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The Ragged Trousered Philanthropists was written by Robert Tressell and published posthumously by his daughter Kathleen. Tressell was a house painter in the early 1900s and the novel is set in the fictional town of Mugsborough, based on the town of Hastings where Tressell lived. Tressell tells the story of several 'philanthropists': working-class men who are struggling to support their families whilst being taken advantage of by their employers and the present system. They are convinced that they should accept this as their lot. Frank Owen, the main protagonist in the novel, disagrees, and he seeks to convince his fellow workers that they spend all their time working to make money for fat cats who get rich off their manual labour and do not need to treat them so badly. Since most of the men Owen works with have families to support and are generally struggling to afford enough food for them to eat despite working all the hours they physically can, in often dangerous conditions and with no employee rights, you might think that they would take Owen's cause on board. Instead however they ridicule his arguments, calling him a madman and making fun of him for trying to act 'above his station'. Owen, however, never gives up in his dream of a better system, where all mouths are fed equally, work is enjoyable, and no man has authority over another based on the current monetary system. At the time that Tressell wrote The Ragged Trousered Philanthropists, Socialism was not a commonly understood ideology (indeed it is often still misunderstood today), but Tressell was struck by the poverty of those surrounding him and he wished to help better their situations rather than accepting their unfortunate lots as fated. That he was able to write about worker's conditions and rights with such foresight is impressive and deserves recognition. However, I do feel that the 'political' nature of this novel has meant that it has been neglected as an observant and touching work of literature in its own right. Although The Ragged Trousered Philanthropists is widely referred to as a political text, it is also a novel capturing the essence of 20th century Britain and the social changes taking place at that time, and the story of Tressell's own plight. As readers we must also consider the plight of a man in Tressell or Owen's position who is struggling to help his fellow men yet unable to communicate with them about an essential issue. Almost 100 years later, Tressell's arguments still hold their own in modern society, so in a way Tressell crosses time with his story- consider perhaps the recent western debacle with the banks and the lack of change to come about in spite of it. Although Owen's arguments in the book may sound like tedious preaching to us now, we can still appreciate that without arguments such as these there would have been no unions and therefore no workers' rights- meaning no weekends, no paid holidays, no protection in the workplace, no sick leave, etc. This is easy to forget in modern-day society, but in Tressell's day it was a dream that only the brave dared to dream, and for that reason we must admire his foresight and his passion in this book. But it is not the only reason to enjoy it. The characters in The Ragged Trousered Philanthropists are unique and memorable, and the overall story, though tragic, is rooted in history and takes us through several journeys. Crass is one of the more venomous characters in the book. He is jealous and suspicious of Owen and challenges him to 'prove' the cause of poverty to the workers, which Owen believes is money. In response to this, all the workers - or philanthropists - laugh aloud at Owen, and when Owen launches into an in-depth explanation of what he calls 'The Great Money Trick', his words fall largely on deaf ears. 'The Great Money Trick' however is now a well-known a passage still selected for study and quotation by students of history, sociology, politics and economics alike. On a political note, I did find Owen's explanation of Socialism intriguing, as his way of presenting it to the reader demonstrates the common sense of such a system. Owen states the simple fact that he is not against work, progress or money, but the way those things are used in 20th century society to control manual workers. Owen argues that such things can easily continue in society, to the benefit of all, so long as all money that is earned has an 'expiry date' on it, meaning that the worker is free to spent it as he pleases but not free to amass it and therefore gain a monopoly of power over other human beings. I studied Sociology A Level for two years and I found it to be an intriguing subject, however never was Socialism explained in such a simple manner. After reading The Ragged Trousered Philanthropists, I felt that I could easily relate to Tressell's plight, as I myself have since come up against good-natured ridicule when attempting to cite something from the book. We have not come as far from Tressell's day, perhaps, as I had originally thought. Although the plot of The Ragged Trousered Philanthropists is tragic, I did not feel that the book was depressing. It is a touching story is many ways, including the fact that the reader clearly cares for the figures who ridicule him. Owen has a caring nature and a beautiful bond with his wife, and although their life is a struggle they maintain a positive relationship throughout the novel based on love. They also offer sanctuary to other characters in the novel at different times. The characters who are more infuriating in their disagreement with Owen's arguments which he expounds as a means of bettering their situations, such as Crass, can be infuriating, yet they are also amusing and therefore enjoyable to read. My advice about this book is, don't overlook it as a 'political text', because whatever your politics may be, it is much, much more than that.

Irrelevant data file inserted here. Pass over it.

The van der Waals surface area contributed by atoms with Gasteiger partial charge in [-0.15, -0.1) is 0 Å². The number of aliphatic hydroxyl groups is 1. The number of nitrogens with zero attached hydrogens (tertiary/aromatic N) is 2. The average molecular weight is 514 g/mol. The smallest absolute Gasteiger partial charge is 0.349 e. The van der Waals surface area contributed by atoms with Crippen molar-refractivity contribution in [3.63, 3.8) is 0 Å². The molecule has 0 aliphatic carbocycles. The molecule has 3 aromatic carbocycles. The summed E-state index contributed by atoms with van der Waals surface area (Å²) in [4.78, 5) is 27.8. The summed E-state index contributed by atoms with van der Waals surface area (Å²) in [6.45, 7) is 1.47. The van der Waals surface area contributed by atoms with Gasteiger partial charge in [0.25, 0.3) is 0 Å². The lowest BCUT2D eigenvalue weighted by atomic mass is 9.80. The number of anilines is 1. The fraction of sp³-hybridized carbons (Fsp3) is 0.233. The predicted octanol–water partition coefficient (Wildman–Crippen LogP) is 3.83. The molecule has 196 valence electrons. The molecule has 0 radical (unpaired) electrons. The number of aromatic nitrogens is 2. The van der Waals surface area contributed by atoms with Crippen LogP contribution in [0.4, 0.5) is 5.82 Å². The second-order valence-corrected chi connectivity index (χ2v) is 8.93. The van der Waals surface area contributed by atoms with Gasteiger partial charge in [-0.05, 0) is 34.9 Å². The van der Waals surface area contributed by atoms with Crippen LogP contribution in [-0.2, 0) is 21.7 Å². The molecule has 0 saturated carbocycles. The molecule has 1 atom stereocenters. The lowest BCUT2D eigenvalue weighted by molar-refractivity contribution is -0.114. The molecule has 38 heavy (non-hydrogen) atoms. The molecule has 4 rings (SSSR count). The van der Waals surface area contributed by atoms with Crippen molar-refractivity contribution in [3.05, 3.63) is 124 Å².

The actor, Ricky Tomlinson has often talked in interviews about this book being the catalyst for him joining the Labour Party and saying what a profound influence the book has had on his life. From a twenty-first century perspective, I can't say that this book had such an effect on me, although I can see that it may well have had a tremendous impact when it was first published in 1914. For many people, it must have been the first time they had read about the effects of grinding poverty on the working people of this country and for others, I'm sure it would have been an incentive to support socialism and the growing Labour Party. The ragged trousered philanthropists of the title are a group of painters and decorators working on the renovation of a large property in the town of Mugsborough, a fictional town somewhere in the south east of England. Many of the conversations described in the book could well be those of a group of painters and decorators today. They blame all their ills on foreigners, and get most of their political opinions from the newspaper, 'The Obscurer'; a Tory owned fictional equivalent of The Sun is my best guess. In fact, these workers are supporting the very political system which is grinding them into the dirt. One of the workers, Owen, is a socialist and atheist who tries to educate his colleagues that all their ills can be put down to capitalism and Christianity. I suspect that Robert Tressell, the author, who was a painter and signwriter, modelled this character on himself. I think we're supposed to empathise with Owen but I really found him quite an unlikeable character in that he spends most of his time pontificating and seems to despise everyone: his colleagues for their blinkered collusion in their own subjugation and his bosses for actually doing the subjugating. Most of Owen's dialogue is followed by "he laughed contemptuously" or "he sneered". I did warm to him more as the book neared its end but most of my sympathies were for his fellow workers, especially Easton and his wife. Mostly these poor people were so busy trying to keep their heads above the financial waters and hold onto their jobs in order to feed their families, that they really didn't have much time to dwell on politics. Suffice to say, the story doesn't end with "and they all lived happily ever after". I didn't find this the easiest of reads. Firstly, having been written in the early part of the twentieth century, the writing style is very different from the novels of today. Also, Robert Tressell attempts to write conversations in 'workman-speak' in order to show that these people didn't speak like the middle or upper classes, and as a consequence there are lots of aitches added into or subtracted from words. The book also reads a little like Bunyan's Pilgrim's Progress in that everything was given an appropriate name. Mugsborough, for instance, I took to imply that all the residents were mugs, though I may be wrong about that; The Obscurer for the daily newspaper and a firm of solicitors called Didlum, and so forth. I appreciate that Tressell was probably trying to make a point here but it seemed to detract from the story's truth rather than emphasise it. Reading this story one hundred years after its publication made it, for me, read more like an historical novel than the contemporary one that it actually was. There is a great deal of truth in the saying 'Distance lends enchantment' because I felt I was reading about people who had lived so long ago that getting angry on their behalf was a pointless exercise. Yes, I felt sorry for their plight but my overriding emotion was one of relief that things are so much better today and although I think probably that has a great deal to do with socialism and the Labour movement, it hasn't made me want to rush off and join the Labour Party. This book was published in 1914 and it is pretty easy to get hold of a second hand copy from any online bookseller or borrow from your local library. I'm fairly sure that, being regarded as a classic, this is also available for free download somewhere online. If you are an aspiring trades union leader, you will probably consider this book essential reading but for those with a less strong political viewpoint, I think there are probably other socialist novels which make their point more appealingly.